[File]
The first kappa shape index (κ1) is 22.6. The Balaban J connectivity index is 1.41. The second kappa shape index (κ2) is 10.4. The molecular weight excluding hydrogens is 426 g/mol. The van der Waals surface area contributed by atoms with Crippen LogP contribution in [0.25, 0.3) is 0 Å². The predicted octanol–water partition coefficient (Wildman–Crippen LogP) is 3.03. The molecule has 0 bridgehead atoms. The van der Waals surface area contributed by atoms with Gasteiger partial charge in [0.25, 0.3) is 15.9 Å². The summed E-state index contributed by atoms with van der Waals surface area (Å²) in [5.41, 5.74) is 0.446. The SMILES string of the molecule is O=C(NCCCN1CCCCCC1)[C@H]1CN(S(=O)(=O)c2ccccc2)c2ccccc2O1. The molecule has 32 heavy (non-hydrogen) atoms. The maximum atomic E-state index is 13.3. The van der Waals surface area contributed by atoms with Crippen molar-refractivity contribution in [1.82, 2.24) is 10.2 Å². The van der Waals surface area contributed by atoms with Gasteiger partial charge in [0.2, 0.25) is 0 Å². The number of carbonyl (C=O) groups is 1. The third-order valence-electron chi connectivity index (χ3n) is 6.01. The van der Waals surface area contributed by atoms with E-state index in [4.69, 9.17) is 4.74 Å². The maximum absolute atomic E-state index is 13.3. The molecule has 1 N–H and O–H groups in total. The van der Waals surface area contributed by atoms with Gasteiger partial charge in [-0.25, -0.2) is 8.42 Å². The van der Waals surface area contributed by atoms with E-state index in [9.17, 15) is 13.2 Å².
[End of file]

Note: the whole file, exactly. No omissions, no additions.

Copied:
The first kappa shape index (κ1) is 22.6. The Balaban J connectivity index is 1.41. The second kappa shape index (κ2) is 10.4. The molecular weight excluding hydrogens is 426 g/mol. The van der Waals surface area contributed by atoms with Crippen LogP contribution in [0.25, 0.3) is 0 Å². The predicted octanol–water partition coefficient (Wildman–Crippen LogP) is 3.03. The molecule has 0 bridgehead atoms. The van der Waals surface area contributed by atoms with Gasteiger partial charge in [0.25, 0.3) is 15.9 Å². The summed E-state index contributed by atoms with van der Waals surface area (Å²) in [5.41, 5.74) is 0.446. The SMILES string of the molecule is O=C(NCCCN1CCCCCC1)[C@H]1CN(S(=O)(=O)c2ccccc2)c2ccccc2O1. The molecule has 32 heavy (non-hydrogen) atoms. The maximum atomic E-state index is 13.3. The van der Waals surface area contributed by atoms with Crippen molar-refractivity contribution in [1.82, 2.24) is 10.2 Å². The van der Waals surface area contributed by atoms with Gasteiger partial charge in [0.2, 0.25) is 0 Å². The number of carbonyl (C=O) groups is 1. The third-order valence-electron chi connectivity index (χ3n) is 6.01. The van der Waals surface area contributed by atoms with E-state index in [4.69, 9.17) is 4.74 Å². The maximum absolute atomic E-state index is 13.3. The molecule has 1 N–H and O–H groups in total. The van der Waals surface area contributed by atoms with Gasteiger partial charge in [-0.25, -0.2) is 8.42 Å². The van der Waals surface area contributed by atoms with E-state index in [9.17, 15) is 13.2 Å².